“Being in the UK, we see a whole bunch of different benefits of batteries – not just the niche benefits you see in a country where you’ve got a back-up problem, or you’ve got an arbitrage problem. Therefore, we’ve built our system to manage different kinds of batteries in different kinds of environments.
“We think our approach is disruptive because to manage batteries well is difficult, but everything has batteries in. Most Internet of Things devices are battery based, EVs [electric vehicles] are battery based, and controlling when these are charged is a very good co-benefit for the grid.”
Recent media coverage about trials of vehicle-to-grid (V2G) technology sent a wave of excitement through the industry. However, Daniel says the early challenge is that of “grid-to-vehicle”. “Strategically, the short-term challenge is grid-to-vehicle in terms of how you manage large fleets of vehicles charging at a suitable time – either to reduce peak demand, to get low energy costs, or to minimise constraints. That’s a significant challenge.
“In terms of using the vehicle backwards to have your vehicle power your home, it is more of an early theoretical case. We’ve done projects like that, and there is definitely economic value to doing it in, say, Japan as a back-up solution and occasionally for peak issues, but it’s not really a daily solution.”
He claims the economics of using vehicle-to-grid as a solution are “tight”. “Each electric vehicle has a high-end battery in it, so it might cost you between 5 and 10 cents per depreciation cycle in terms of the chemistry. Therefore, before you’ve even put any of the energy into your vehicle, you’ve got a 5-10-cent reduction in your asset.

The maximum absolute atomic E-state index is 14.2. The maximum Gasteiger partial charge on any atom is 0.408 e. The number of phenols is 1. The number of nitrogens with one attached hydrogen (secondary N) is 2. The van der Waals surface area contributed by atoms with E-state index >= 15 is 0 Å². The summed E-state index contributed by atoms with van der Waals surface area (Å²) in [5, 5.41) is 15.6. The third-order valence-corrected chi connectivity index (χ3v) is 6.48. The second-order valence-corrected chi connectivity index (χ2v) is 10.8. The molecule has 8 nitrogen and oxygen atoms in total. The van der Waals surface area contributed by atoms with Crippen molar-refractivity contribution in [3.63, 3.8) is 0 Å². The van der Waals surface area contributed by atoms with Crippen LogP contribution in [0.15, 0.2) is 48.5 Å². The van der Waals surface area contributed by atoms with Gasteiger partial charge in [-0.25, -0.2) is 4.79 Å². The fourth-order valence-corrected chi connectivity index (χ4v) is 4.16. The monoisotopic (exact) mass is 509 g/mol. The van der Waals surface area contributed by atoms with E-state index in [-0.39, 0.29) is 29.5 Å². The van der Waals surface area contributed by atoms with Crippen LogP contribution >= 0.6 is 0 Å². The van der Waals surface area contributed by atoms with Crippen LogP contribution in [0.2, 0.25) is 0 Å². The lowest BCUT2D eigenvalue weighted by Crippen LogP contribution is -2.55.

“This means the energy coming out of your vehicle is that plus the wholesale or retail price, which may equal 25 cents – a value which is always going to be above the wholesale rate, and typically above retail rate.
“There is maybe a rare exception where you get a retail or wholesale rate above that. But up until 2030, from a design process, it doesn’t really make sense, unless batteries in vehicles are the same.”
Moixa, although UK-based, is involved in multiple projects globally in the area of V2G/G2V charging and, Daniel claims, “we’ll probably have better evidence on what you can and can’t and shouldn’t do in a year or so”.
So how does he see the UK energy industry evolving over the coming years? And how will Moixa ensure it is at the forefront of the change?
“Over the next ten years, battery prices are falling, and energy prices are rising,” he says. “We have the new RIIO period. There’s also the shift from DNO [distribution network operator] to DSO [distribution system operator], and the separation of part of the function of National Grid. And there’s increasing electrification of vehicles and heat. There’s a lot more strain on the grid and a lot of investment needed.”
Daniel explains that, in order to respond to rising challenges, you need not only flexibility, but also “things you can do quickly”. “Solar and battery you can put out per gigawatt-hour in a year,” he says. “Whereas a new power station might cost £1 billion and take 15 years.
“The role of consumer technology as a grid-edge aggregate is very significant because there’s nothing stopping me, in the regulations, from putting out millions of batteries and turning them on and off just for fun. Ultimately, if I turn them on and off usefully for the grid, it’s going to save the network money and it’s going to save the nation money.”